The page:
Scientists harness the power of electricity in the brain

November 18, 2011

(Medical Xpress) -- A paralyzed patient may someday be able to "think" a foot into flexing or a leg into moving, using technology that harnesses the power of electricity in the brain, and scientists at University of Michigan School of Kinesiology are now one big step closer.

Researchers at the school and colleagues from the Swartz Center for Computational Neuroscience at the University of California, San Diego have developed technology that for the first time allows doctors and scientists to noninvasively isolate and measure electrical brain activity in moving people.

This technology is a key component of the kind of brain-computer interfaces that would allow a controlled by a patient's thoughts to move that patient's limb, said Daniel Ferris, associate professor in the School of Kinesiology and author of a trio of papers detailing the research.

"Of course that is not going to happen soon but a step toward being able to do that is the ability to record while somebody is moving around," said Joe Gwin, first author on the papers and a graduate research fellow in the School of Kinesiology and the Department of Mechanical Engineering.

Using this technology, scientists can show which are activated and precisely when they are activated as subjects move in a natural environment. For example, when we walk signals originate in specific parts of the brain as messages travel from the brain to the muscles. When scientists understand where in the brain occur, they can use that geographic information for many different applications. Previously, scientists could only measure on non-moving patients.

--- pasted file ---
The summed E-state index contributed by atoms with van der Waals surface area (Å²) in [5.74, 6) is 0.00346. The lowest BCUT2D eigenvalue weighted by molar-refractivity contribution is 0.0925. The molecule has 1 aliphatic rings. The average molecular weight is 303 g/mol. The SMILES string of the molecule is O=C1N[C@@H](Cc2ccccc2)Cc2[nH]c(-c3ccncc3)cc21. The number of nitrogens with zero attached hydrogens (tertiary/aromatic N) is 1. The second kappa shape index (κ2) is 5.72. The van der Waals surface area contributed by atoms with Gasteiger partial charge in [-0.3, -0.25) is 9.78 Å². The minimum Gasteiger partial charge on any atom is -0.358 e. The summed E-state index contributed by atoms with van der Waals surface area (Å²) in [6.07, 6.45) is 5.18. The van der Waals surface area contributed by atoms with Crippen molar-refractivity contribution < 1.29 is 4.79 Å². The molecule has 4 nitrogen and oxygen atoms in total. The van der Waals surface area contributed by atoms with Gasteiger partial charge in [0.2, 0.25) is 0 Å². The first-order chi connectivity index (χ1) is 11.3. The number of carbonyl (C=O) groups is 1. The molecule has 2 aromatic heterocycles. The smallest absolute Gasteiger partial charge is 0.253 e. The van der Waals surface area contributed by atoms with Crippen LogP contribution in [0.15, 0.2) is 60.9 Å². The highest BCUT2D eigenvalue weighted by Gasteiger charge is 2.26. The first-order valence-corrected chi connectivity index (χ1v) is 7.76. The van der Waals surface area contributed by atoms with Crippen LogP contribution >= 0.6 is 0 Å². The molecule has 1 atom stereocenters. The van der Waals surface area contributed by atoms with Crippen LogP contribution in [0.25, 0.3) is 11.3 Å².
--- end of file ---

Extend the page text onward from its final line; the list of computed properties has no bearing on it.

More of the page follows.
Ferris likens isolating this brain electrical activity to putting a microphone in the middle of a symphony to discern only certain instruments in certain areas, say the oboe in the first chair, or the violin. As in an orchestra, there are many noisemakers in the brain producing excess electrical activity, or noise. Even the electrode itself produces noise when it moves relative to its source.

Researchers identified the brain activity they wanted to measure by attaching dozens of sensors to a subject who was either walking or running on a treadmill. They then used an MRI-based model of the head to figure out where in the brain that originated. In this way, scientists could localize the sources of the brain activity they were interested in and ignore the rest of the activity if it did not originate in the brain.

Ferris, who also has an appointment in biomedical engineering, said there are a couple reasons scientists can do this type of measuring now when it wasn't possible even a few years ago. Colleagues at the Swartz Center for devised the computational tools to do the measuring noninvasively in seated individuals, and without those tools the measuring would have been impossible. The two research groups then pushed farther and tried the measuring in walking and running subjects.